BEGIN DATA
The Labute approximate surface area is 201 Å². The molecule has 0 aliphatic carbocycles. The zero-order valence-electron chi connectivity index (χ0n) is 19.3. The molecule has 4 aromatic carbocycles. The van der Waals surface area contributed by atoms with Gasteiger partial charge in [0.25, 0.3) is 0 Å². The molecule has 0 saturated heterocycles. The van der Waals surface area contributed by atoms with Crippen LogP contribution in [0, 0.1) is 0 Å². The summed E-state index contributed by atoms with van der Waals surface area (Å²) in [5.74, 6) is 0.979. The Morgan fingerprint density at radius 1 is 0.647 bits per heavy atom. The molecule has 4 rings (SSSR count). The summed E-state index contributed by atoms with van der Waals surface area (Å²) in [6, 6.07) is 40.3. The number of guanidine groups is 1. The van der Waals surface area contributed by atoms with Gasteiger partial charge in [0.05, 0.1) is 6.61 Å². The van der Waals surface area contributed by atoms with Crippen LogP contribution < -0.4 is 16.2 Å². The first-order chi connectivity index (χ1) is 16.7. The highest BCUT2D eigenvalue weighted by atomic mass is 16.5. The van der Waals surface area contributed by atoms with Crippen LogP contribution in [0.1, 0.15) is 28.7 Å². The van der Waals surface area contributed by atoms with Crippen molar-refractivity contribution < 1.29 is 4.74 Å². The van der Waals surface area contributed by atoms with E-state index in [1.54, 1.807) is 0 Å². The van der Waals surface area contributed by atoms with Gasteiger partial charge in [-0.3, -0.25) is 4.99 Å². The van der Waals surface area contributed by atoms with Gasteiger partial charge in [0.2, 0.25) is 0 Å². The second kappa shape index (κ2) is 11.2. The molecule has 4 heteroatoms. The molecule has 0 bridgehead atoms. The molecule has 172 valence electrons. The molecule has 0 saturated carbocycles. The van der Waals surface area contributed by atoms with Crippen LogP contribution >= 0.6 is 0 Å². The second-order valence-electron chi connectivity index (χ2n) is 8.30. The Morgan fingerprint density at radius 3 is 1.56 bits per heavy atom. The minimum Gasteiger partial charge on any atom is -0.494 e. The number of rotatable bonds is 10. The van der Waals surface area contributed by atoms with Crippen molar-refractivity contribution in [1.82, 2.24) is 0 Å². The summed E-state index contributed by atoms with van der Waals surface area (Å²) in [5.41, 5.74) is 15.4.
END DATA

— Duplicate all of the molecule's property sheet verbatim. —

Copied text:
The Labute approximate surface area is 201 Å². The molecule has 0 aliphatic carbocycles. The zero-order valence-electron chi connectivity index (χ0n) is 19.3. The molecule has 4 aromatic carbocycles. The van der Waals surface area contributed by atoms with Gasteiger partial charge in [0.25, 0.3) is 0 Å². The molecule has 0 saturated heterocycles. The van der Waals surface area contributed by atoms with Crippen LogP contribution in [0, 0.1) is 0 Å². The summed E-state index contributed by atoms with van der Waals surface area (Å²) in [5.74, 6) is 0.979. The Morgan fingerprint density at radius 1 is 0.647 bits per heavy atom. The molecule has 4 rings (SSSR count). The summed E-state index contributed by atoms with van der Waals surface area (Å²) in [6, 6.07) is 40.3. The number of guanidine groups is 1. The van der Waals surface area contributed by atoms with Gasteiger partial charge in [0.05, 0.1) is 6.61 Å². The van der Waals surface area contributed by atoms with Crippen LogP contribution < -0.4 is 16.2 Å². The first-order chi connectivity index (χ1) is 16.7. The highest BCUT2D eigenvalue weighted by atomic mass is 16.5. The van der Waals surface area contributed by atoms with Crippen LogP contribution in [0.1, 0.15) is 28.7 Å². The van der Waals surface area contributed by atoms with Crippen molar-refractivity contribution < 1.29 is 4.74 Å². The van der Waals surface area contributed by atoms with E-state index in [1.54, 1.807) is 0 Å². The van der Waals surface area contributed by atoms with Gasteiger partial charge in [-0.3, -0.25) is 4.99 Å². The van der Waals surface area contributed by atoms with Gasteiger partial charge in [0.2, 0.25) is 0 Å². The second kappa shape index (κ2) is 11.2. The molecule has 4 heteroatoms. The molecule has 0 bridgehead atoms. The molecule has 172 valence electrons. The molecule has 0 saturated carbocycles. The van der Waals surface area contributed by atoms with Crippen LogP contribution >= 0.6 is 0 Å². The second-order valence-electron chi connectivity index (χ2n) is 8.30. The Morgan fingerprint density at radius 3 is 1.56 bits per heavy atom. The minimum Gasteiger partial charge on any atom is -0.494 e. The number of rotatable bonds is 10. The van der Waals surface area contributed by atoms with Crippen molar-refractivity contribution in [1.82, 2.24) is 0 Å². The summed E-state index contributed by atoms with van der Waals surface area (Å²) in [5.41, 5.74) is 15.4.